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Triads can be used harmonically, as chords and melodically, as single notes.
Triads are a great way to get started with creating solos and improvising.
Triad - In music or music theory, a triad is a three-note chord (or, more generally, any set of three notes, pitches, or tones). Because the term originated during the "common practice" period in Western European art music (approximately from 1600 to 1900), it is most commonly associated with tertian diatonic chords having a tonal function. When such a chord is voiced in thirds, its members, ascending from lowest pitched tone to highest, are called: the Root, the Third (whose interval is a major third or minor third above the root) and the Fifth (whose interval is a major or minor third above the third, and a diminished, perfect, or augmented fifth above the root).
These lessons explore both. Using triads as chords like any other chord and using triads as a basis for creating melodies and improvising.
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From the Major and Minor triads you can derive the Diminished, Augmented, add and sus triads.
For Diminished triads you lower the fifth of a minor triad one half step or one fret.
For Augmented triads you raise the fifth of a major triad one half step or one fret.
For add triads, as the name implies, you need to add a note. Any note can be added but the most typical is an add 2 or add 9. For an add2 triad you raise the root of a major or minor triad a whole step or two frets. Or, optionally lower the third of a major triad two frets or the thrid of a minor triad one fret.
For sus triads, the sus means suspension. Traditionally the sus referred to suspending the third of a chord by raising the third of a major chord two frets sor the third of a minor chord one fret.
For a sus 2 chord, a more contemporary chord you raise the root of a major or minor triad two frets. Optionally you can lower the third of a major triad two frets or the third of a minor chord three frets.
This is a lot to remember for the add and sus chords. So with getting to the actually notes or spelling of chords and really knowing the notes of the fingerboard. You are closer to getting a handle on these more contemporary chords.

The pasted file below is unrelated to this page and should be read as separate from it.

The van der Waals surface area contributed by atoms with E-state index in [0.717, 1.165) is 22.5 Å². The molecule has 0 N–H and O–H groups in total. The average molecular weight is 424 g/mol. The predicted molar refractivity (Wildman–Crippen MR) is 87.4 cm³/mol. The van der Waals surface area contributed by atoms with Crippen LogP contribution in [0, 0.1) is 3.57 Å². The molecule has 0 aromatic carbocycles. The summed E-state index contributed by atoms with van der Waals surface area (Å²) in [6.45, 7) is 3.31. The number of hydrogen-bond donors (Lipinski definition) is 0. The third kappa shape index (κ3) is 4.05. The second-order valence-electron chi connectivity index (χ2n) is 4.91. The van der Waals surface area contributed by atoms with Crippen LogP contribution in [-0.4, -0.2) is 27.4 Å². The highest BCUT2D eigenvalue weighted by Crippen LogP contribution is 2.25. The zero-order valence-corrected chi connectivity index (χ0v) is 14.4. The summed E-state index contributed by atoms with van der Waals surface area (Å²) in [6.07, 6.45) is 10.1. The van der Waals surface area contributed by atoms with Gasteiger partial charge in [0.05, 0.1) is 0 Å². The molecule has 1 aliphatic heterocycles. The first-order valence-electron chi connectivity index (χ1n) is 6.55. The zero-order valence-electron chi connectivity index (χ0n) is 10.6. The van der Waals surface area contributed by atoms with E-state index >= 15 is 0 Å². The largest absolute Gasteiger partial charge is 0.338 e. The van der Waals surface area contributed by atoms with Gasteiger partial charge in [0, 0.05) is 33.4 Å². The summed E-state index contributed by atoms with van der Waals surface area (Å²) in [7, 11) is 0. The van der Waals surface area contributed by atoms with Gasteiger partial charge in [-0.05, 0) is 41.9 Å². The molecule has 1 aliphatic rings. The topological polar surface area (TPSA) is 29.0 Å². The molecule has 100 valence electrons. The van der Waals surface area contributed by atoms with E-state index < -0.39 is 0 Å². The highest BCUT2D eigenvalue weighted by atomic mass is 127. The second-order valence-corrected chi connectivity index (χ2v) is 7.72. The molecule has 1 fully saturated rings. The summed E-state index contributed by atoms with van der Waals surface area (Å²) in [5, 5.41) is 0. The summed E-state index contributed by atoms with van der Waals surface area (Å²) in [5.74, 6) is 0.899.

QuickStart Arpeggio Fingerings for Ukulele, C Tuning
Major Arpeggio Fingerings from my book QuickStart Arpeggio Fingerings for Ukulele, C Tuning
I use a lot of these arpeggio fingerings in my solos and in these lessons examples. Learning triads, their arpeggios and their inversions can be a major breakthrough in ones playing, one any instrument.
Using Triads Melodically
Here is a sample recording I threw together quickly to demonstrate how triads can be used for creating a melody or solo.
The chord progression is a simple I IV I V in the key of G major. Chords are two measures each of G C G D using basic open position chords.
Example Using A Scale and Emphasizing the Notes of Triads
This solo was created using only the notes of the triads below.
Example Using Notes of Triads and One Non Chord Tone (*)
This solo was created using only the notes of the triads below and one additional note (shown as *).
Example Using Notes of Triads and One Non Chord Tone (*)
This solo was created using the NOTES of the G Major scale and emphasizing the notes of the chords (triads).
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Triads - Traditional and Contemporary Triads
A triad is a three note chord. In traditional chord theory there are four traditional triad chord types: major, minor, diminished and augmented. And four contemporary triad chord types: sus2, sus4, add2 and add9.
Triads can be used harmonically, as chords and melodically, as single notes. Triads are a great way to get started with creating melodic solos and improvising.
Related Songs for Using Triads on `Ukulele at this time.
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